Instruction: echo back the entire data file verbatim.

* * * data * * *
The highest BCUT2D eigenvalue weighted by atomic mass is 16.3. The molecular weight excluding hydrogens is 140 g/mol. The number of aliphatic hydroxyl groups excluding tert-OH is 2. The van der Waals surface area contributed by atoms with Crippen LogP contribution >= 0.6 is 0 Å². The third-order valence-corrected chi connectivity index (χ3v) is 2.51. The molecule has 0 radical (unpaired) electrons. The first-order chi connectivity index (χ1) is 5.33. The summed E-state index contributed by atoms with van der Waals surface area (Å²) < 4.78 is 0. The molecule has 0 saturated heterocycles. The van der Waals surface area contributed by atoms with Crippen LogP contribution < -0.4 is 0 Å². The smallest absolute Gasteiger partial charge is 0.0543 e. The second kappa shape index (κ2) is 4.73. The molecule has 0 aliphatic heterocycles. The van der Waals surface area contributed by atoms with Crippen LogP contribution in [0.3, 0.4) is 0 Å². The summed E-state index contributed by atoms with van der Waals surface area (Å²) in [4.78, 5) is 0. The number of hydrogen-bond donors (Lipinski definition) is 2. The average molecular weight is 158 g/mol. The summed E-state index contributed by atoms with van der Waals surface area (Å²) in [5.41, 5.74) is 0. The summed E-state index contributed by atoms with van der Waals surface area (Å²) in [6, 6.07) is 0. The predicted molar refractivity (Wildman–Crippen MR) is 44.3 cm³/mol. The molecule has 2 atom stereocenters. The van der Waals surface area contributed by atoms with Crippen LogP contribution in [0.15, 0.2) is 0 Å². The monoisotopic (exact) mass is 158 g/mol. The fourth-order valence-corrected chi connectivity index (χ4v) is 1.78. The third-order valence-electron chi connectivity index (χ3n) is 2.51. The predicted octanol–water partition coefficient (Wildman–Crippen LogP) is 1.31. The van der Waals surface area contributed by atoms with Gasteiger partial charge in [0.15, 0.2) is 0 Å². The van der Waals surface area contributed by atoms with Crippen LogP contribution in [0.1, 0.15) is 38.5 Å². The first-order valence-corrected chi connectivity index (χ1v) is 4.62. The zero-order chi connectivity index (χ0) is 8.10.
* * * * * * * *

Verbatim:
The highest BCUT2D eigenvalue weighted by atomic mass is 16.3. The molecular weight excluding hydrogens is 140 g/mol. The number of aliphatic hydroxyl groups excluding tert-OH is 2. The van der Waals surface area contributed by atoms with Crippen LogP contribution >= 0.6 is 0 Å². The third-order valence-corrected chi connectivity index (χ3v) is 2.51. The molecule has 0 radical (unpaired) electrons. The first-order chi connectivity index (χ1) is 5.33. The summed E-state index contributed by atoms with van der Waals surface area (Å²) < 4.78 is 0. The molecule has 0 saturated heterocycles. The van der Waals surface area contributed by atoms with Crippen LogP contribution < -0.4 is 0 Å². The smallest absolute Gasteiger partial charge is 0.0543 e. The second kappa shape index (κ2) is 4.73. The molecule has 0 aliphatic heterocycles. The van der Waals surface area contributed by atoms with Crippen LogP contribution in [0.3, 0.4) is 0 Å². The summed E-state index contributed by atoms with van der Waals surface area (Å²) in [4.78, 5) is 0. The number of hydrogen-bond donors (Lipinski definition) is 2. The average molecular weight is 158 g/mol. The summed E-state index contributed by atoms with van der Waals surface area (Å²) in [5.41, 5.74) is 0. The summed E-state index contributed by atoms with van der Waals surface area (Å²) in [6, 6.07) is 0. The predicted molar refractivity (Wildman–Crippen MR) is 44.3 cm³/mol. The molecule has 2 atom stereocenters. The van der Waals surface area contributed by atoms with Crippen LogP contribution in [0.15, 0.2) is 0 Å². The monoisotopic (exact) mass is 158 g/mol. The fourth-order valence-corrected chi connectivity index (χ4v) is 1.78. The third-order valence-electron chi connectivity index (χ3n) is 2.51. The predicted octanol–water partition coefficient (Wildman–Crippen LogP) is 1.31. The van der Waals surface area contributed by atoms with Gasteiger partial charge in [0.15, 0.2) is 0 Å². The van der Waals surface area contributed by atoms with Crippen LogP contribution in [0.1, 0.15) is 38.5 Å². The first-order valence-corrected chi connectivity index (χ1v) is 4.62. The zero-order chi connectivity index (χ0) is 8.10.